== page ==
Football: Snapper Keeping Football in Frame; Photographer STUART CLARKE'S Images of Football Have Been Admired in Books and Exhibitions. PAUL BERRY Now Turns the Focus on the Soccer-Mad Snapper

Birmingham Evening Mail (England), December 9, 2003 | Go to article overview

Football: Snapper Keeping Football in Frame; Photographer STUART CLARKE'S Images of Football Have Been Admired in Books and Exhibitions. PAUL BERRY Now Turns the Focus on the Soccer-Mad Snapper


Byline: PAUL BERRY

EVER wished that time could be frozen to allow you to capture that special moment?

That a particular scene from a football match could be bottled, sold, and than enjoyed time and time again - maybe a spectacular goal, piece of flamboyant skill, or flying save.

Or among the crowd, a celebration, face or a flash of unforgettable football humour. To some extent, that's the sort of challenge faced by photographer Stuart Clarke every time he takes his camera out.

Clarke's brief is not necessarily that of a common-or-garden snapper despatched to football grounds up and down the country to cover the nitty-gritty of the thousands of games which fill the calendar week-in, week-out.

Instead, he aims to capture the whole essence of a football match, a pictorial record not just of the goals, shots and nearmisses but the joy, the tears and the emotions inseparable from following our national heritage. Many of the results of Clarke's work can be viewed at his 'Homes of Football museum' in Ambleside in the Lake District, or on the website at www.homesoffootball.co.uk.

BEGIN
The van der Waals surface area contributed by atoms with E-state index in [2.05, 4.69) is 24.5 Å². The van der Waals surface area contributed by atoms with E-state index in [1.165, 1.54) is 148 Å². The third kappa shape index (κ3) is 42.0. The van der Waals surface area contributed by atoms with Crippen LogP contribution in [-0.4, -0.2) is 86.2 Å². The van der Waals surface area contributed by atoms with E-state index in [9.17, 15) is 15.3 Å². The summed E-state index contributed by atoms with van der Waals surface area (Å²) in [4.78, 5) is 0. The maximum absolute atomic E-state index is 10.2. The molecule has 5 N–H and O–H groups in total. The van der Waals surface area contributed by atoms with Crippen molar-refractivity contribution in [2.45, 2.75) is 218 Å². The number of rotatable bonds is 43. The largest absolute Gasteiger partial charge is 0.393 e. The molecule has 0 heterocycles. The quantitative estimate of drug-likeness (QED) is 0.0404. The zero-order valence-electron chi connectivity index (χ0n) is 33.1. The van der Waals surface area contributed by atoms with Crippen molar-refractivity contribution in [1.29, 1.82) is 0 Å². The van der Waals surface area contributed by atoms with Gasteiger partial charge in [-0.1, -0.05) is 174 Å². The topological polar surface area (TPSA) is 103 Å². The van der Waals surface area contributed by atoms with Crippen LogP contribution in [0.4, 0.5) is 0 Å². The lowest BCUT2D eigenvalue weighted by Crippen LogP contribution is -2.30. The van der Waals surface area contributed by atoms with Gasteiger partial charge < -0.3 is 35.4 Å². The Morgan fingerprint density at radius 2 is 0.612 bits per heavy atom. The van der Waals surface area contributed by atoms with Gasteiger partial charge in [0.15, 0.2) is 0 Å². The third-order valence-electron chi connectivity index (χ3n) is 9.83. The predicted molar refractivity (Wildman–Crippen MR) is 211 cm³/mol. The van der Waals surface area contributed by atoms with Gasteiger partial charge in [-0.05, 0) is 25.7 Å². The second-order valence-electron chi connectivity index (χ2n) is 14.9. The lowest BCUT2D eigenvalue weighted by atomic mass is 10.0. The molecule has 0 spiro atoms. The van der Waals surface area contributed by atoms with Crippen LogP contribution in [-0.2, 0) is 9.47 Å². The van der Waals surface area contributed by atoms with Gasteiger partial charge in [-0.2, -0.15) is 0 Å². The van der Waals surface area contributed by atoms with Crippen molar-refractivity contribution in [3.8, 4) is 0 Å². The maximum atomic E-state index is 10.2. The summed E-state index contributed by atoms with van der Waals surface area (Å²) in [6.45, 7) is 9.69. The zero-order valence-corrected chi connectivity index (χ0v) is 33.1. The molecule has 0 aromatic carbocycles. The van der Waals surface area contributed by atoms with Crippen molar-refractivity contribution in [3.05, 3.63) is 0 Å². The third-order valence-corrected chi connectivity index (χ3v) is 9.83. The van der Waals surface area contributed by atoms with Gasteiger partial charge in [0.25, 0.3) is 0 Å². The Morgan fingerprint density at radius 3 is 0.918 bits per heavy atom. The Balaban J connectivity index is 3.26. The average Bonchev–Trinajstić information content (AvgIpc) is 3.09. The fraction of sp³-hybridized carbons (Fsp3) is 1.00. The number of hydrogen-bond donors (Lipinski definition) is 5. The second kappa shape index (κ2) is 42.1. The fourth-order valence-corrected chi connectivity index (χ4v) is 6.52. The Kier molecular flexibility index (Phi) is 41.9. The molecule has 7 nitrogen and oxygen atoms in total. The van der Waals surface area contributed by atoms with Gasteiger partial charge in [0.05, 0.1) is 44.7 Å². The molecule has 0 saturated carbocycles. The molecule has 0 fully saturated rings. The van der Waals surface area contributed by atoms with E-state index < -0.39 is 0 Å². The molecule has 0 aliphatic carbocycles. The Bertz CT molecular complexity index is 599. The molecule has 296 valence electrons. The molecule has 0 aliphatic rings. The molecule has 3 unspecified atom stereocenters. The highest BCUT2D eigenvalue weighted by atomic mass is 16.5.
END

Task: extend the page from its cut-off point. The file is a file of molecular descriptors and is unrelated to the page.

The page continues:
And now his second book - Football in our Time - has hit the shelves offering a glorious journey through the football hinterlands. It's all a far cry from the early days as Clarke, born and bred in Berkhamsted, took up the art some 15 years ago.

'I started off by just drawing my High Street in town before I realised it was much easier to take photos,' he recalls.

'So I took up photography at school and then art college and took pictures of many things, from football to music.

'It all crystallized in 1989 with the Hillsborough disaster.

'I knew a few people there and it was such a sad and poignant occasion. It was a tragedy which seemed to feel so personal to so many people even though they weren't directly involved.

'Out of that, and the fact that football had been taken a pounding on the back of the Bradford fire and Heysel disaster, I just thought that some of the other things, like the humour and the soul, were being forgotten.

'That's what started everything off and I just hope I have done my bit and provided photographs as a lasting picture of the change the game has gone through. …

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